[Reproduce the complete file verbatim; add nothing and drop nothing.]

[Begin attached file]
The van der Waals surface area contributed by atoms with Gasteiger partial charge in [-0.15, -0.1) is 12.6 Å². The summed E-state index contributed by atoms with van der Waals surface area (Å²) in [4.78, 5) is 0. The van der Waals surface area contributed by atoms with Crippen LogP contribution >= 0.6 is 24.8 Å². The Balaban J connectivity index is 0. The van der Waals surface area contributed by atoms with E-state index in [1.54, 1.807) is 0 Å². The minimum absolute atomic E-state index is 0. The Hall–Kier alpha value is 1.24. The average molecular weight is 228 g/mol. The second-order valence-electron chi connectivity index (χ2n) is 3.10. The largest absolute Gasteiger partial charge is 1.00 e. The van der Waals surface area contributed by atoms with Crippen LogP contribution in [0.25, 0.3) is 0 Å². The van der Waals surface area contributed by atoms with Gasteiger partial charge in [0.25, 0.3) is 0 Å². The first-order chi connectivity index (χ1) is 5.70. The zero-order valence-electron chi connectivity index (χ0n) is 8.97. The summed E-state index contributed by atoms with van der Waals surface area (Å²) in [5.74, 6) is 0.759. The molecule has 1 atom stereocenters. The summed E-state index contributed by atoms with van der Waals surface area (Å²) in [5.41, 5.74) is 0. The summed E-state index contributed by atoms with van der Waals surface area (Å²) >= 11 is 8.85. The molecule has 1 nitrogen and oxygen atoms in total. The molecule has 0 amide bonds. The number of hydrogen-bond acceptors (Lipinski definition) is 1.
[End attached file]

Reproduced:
The van der Waals surface area contributed by atoms with Gasteiger partial charge in [-0.15, -0.1) is 12.6 Å². The summed E-state index contributed by atoms with van der Waals surface area (Å²) in [4.78, 5) is 0. The van der Waals surface area contributed by atoms with Crippen LogP contribution >= 0.6 is 24.8 Å². The Balaban J connectivity index is 0. The van der Waals surface area contributed by atoms with E-state index in [1.54, 1.807) is 0 Å². The minimum absolute atomic E-state index is 0. The Hall–Kier alpha value is 1.24. The average molecular weight is 228 g/mol. The second-order valence-electron chi connectivity index (χ2n) is 3.10. The largest absolute Gasteiger partial charge is 1.00 e. The van der Waals surface area contributed by atoms with Crippen LogP contribution in [0.25, 0.3) is 0 Å². The van der Waals surface area contributed by atoms with Gasteiger partial charge in [0.25, 0.3) is 0 Å². The first-order chi connectivity index (χ1) is 5.70. The zero-order valence-electron chi connectivity index (χ0n) is 8.97. The summed E-state index contributed by atoms with van der Waals surface area (Å²) in [5.74, 6) is 0.759. The molecule has 1 atom stereocenters. The summed E-state index contributed by atoms with van der Waals surface area (Å²) in [5.41, 5.74) is 0. The summed E-state index contributed by atoms with van der Waals surface area (Å²) >= 11 is 8.85. The molecule has 1 nitrogen and oxygen atoms in total. The molecule has 0 amide bonds. The number of hydrogen-bond acceptors (Lipinski definition) is 1.